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Illinois Attorney General Kwame Raoul
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July 28, 2010


Chicago — Attorney General Lisa Madigan today filed a lawsuit in Cook County Circuit Court against a Chicago-area property management company and its proprietor for defrauding local condo associations out of more than $140,000.

The lawsuit alleges that Van Witz Management Corp., of Palos Hills, Van Witz Real Estate Services, Inc., of Oak Lawn, and Pamela Van Witzenburg, an Illinois realtor residing in Dyer, Indiana, failed to provide many of the management services for which the condo associations contracted, including failing to pay utility bills and insurance premiums for some of the properties.

“Instead of keeping these properties safe and secure for the people who live there, the defendants did little more than enrich themselves with the residents’ fees,” Madigan said. “The defendants not only violated their trust, they broke the law and they must be held accountable.”

The Attorney General’s complaint alleges several violations of the Illinois Consumer Fraud Act, including that the defendants:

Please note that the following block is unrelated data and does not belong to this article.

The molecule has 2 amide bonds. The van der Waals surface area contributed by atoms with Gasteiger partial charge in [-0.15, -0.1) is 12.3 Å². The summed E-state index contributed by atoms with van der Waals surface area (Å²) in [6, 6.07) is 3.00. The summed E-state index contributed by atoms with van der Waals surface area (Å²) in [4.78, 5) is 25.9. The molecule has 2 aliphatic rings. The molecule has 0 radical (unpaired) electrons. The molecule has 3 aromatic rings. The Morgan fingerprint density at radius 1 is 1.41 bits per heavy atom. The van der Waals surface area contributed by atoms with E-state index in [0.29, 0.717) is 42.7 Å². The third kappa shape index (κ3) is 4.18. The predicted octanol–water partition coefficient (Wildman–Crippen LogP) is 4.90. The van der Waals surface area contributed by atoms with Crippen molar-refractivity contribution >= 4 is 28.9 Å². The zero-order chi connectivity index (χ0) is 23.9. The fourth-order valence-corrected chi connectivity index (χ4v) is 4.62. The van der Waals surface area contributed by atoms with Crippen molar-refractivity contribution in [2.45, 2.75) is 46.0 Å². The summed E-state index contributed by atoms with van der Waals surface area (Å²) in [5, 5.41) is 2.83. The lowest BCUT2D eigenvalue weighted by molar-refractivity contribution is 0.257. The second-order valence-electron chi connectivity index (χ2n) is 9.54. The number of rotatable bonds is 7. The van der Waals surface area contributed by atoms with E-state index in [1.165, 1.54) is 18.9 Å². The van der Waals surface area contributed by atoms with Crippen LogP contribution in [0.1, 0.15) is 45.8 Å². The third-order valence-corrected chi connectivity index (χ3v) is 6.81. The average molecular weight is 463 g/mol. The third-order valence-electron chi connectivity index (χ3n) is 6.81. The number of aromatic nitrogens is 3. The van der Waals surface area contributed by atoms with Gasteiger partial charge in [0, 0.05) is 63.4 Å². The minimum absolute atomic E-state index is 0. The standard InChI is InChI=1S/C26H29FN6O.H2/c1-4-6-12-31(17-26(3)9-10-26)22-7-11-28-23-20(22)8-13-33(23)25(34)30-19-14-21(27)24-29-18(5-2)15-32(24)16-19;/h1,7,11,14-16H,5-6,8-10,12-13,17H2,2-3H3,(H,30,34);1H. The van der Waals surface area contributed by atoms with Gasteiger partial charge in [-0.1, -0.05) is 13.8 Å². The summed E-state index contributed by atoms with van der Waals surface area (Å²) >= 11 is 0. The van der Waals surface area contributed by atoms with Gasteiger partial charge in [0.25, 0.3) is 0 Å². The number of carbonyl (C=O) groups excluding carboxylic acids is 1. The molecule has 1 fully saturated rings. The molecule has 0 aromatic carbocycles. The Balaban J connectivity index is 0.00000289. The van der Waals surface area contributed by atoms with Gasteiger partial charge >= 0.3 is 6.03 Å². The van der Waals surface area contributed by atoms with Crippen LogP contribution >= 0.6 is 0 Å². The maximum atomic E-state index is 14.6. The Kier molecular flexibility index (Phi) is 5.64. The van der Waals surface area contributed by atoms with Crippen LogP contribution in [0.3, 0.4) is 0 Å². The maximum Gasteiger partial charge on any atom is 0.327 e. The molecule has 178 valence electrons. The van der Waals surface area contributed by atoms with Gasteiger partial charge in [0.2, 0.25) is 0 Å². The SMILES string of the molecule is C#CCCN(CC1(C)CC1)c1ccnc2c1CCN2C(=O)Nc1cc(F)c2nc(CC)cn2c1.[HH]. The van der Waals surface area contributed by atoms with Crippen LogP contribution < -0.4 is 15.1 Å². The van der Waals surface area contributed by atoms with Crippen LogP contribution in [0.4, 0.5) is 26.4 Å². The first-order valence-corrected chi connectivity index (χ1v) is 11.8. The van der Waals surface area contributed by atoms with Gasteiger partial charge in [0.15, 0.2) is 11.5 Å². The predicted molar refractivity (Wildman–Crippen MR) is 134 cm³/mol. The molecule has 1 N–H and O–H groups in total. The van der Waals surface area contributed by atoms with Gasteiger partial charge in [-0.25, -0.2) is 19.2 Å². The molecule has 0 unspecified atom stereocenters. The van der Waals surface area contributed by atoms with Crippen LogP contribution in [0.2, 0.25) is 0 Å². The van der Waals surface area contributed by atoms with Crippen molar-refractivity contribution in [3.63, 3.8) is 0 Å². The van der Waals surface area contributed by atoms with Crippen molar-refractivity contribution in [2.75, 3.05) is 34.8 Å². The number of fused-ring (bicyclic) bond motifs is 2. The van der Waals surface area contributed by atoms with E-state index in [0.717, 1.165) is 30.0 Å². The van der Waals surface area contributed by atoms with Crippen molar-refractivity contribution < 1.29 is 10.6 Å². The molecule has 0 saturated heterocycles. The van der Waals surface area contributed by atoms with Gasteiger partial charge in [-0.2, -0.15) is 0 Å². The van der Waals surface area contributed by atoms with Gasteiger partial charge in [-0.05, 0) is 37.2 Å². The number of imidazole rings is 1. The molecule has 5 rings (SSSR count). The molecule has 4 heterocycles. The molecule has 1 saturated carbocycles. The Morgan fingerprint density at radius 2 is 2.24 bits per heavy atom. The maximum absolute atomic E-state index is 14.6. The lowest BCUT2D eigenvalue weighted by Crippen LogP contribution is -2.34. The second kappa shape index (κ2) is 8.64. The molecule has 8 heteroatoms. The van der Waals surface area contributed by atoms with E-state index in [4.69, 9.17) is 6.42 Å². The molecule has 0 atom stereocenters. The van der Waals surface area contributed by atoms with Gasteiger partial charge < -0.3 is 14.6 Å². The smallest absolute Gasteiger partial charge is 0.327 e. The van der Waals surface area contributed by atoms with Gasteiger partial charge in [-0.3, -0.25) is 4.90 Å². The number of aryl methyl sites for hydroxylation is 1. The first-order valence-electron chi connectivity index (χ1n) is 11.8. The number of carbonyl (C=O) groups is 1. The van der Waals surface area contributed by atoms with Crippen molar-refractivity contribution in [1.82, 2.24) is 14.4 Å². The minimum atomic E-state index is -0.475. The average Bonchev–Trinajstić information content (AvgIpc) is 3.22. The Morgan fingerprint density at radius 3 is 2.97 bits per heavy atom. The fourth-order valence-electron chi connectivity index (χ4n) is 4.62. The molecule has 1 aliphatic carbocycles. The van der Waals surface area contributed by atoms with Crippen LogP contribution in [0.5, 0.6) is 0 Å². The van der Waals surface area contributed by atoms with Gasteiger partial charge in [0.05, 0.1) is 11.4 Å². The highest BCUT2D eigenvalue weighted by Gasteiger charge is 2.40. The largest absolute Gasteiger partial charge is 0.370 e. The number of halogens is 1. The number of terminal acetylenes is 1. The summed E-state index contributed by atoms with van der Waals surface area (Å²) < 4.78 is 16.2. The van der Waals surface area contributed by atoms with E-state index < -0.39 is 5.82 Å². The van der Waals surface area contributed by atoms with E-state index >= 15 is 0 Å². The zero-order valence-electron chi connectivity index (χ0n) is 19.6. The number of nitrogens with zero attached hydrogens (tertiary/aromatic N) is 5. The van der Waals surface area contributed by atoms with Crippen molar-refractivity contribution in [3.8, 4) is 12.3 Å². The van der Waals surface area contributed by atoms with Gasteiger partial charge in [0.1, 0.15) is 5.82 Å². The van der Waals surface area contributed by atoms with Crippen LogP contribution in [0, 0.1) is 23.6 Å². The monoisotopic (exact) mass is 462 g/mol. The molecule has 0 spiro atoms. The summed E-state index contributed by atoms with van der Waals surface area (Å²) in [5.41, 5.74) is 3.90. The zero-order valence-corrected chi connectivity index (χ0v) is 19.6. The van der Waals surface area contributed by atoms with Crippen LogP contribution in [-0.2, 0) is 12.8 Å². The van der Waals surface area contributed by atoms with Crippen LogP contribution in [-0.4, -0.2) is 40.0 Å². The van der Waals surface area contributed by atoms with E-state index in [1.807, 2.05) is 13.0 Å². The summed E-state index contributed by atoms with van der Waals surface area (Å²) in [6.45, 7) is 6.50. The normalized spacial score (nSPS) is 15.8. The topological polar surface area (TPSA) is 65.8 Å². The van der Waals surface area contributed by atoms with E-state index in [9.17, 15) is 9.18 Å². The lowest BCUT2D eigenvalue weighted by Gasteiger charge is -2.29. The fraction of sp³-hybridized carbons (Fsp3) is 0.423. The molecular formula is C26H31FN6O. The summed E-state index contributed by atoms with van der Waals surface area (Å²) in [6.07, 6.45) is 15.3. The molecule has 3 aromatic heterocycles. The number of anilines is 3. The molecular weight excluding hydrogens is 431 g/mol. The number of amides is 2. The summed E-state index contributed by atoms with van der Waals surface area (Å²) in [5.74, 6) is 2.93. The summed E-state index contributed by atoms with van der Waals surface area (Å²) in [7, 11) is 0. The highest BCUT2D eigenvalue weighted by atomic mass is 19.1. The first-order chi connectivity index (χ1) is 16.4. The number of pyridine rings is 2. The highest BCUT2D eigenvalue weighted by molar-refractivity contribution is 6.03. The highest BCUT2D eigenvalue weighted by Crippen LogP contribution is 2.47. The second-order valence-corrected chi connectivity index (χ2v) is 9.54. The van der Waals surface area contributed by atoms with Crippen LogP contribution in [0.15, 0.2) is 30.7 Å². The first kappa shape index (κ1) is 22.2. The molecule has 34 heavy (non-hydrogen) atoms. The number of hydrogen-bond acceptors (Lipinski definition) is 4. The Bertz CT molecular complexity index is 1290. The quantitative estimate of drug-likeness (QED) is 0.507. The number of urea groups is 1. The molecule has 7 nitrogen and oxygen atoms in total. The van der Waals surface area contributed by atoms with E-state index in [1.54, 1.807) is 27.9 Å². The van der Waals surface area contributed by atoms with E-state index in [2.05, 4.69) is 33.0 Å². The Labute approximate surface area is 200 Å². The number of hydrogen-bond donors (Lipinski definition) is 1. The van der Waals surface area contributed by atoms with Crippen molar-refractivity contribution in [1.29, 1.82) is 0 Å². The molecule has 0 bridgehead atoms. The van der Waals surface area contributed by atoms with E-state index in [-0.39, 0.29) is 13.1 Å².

• Failed to pay utility bills as required and then misrepresented to their client associations that the bills had been paid. As a result, utility services for many of the properties were shut off;

  • Allowed liability and casualty insurance on some properties to lapse after failing to pay the premiums as required. The defendants also failed to inform the condo associations that coverage had been discontinued;

  • Commingled assessments collected from different condo associations and failed to keep separate books to track ownership of the funds; and

  • Collected money from associations to pay the associations’ creditors and then kept the funds for their own use.

Attorney General Madigan is asking the court to permanently enjoin the defendants from engaging in the business of condominium property management. Madigan also is seeking to have the defendants pay restitution to consumers, a civil penalty of $50,000 per defendant, additional penalties of $50,000 for each act committed with the intent to defraud, and additional penalties of $10,000 for each act committed against a senior citizen.

Assistant Attorney General Kimberly Slider is handling the case for Attorney General Madigan’s Consumer Fraud Bureau.


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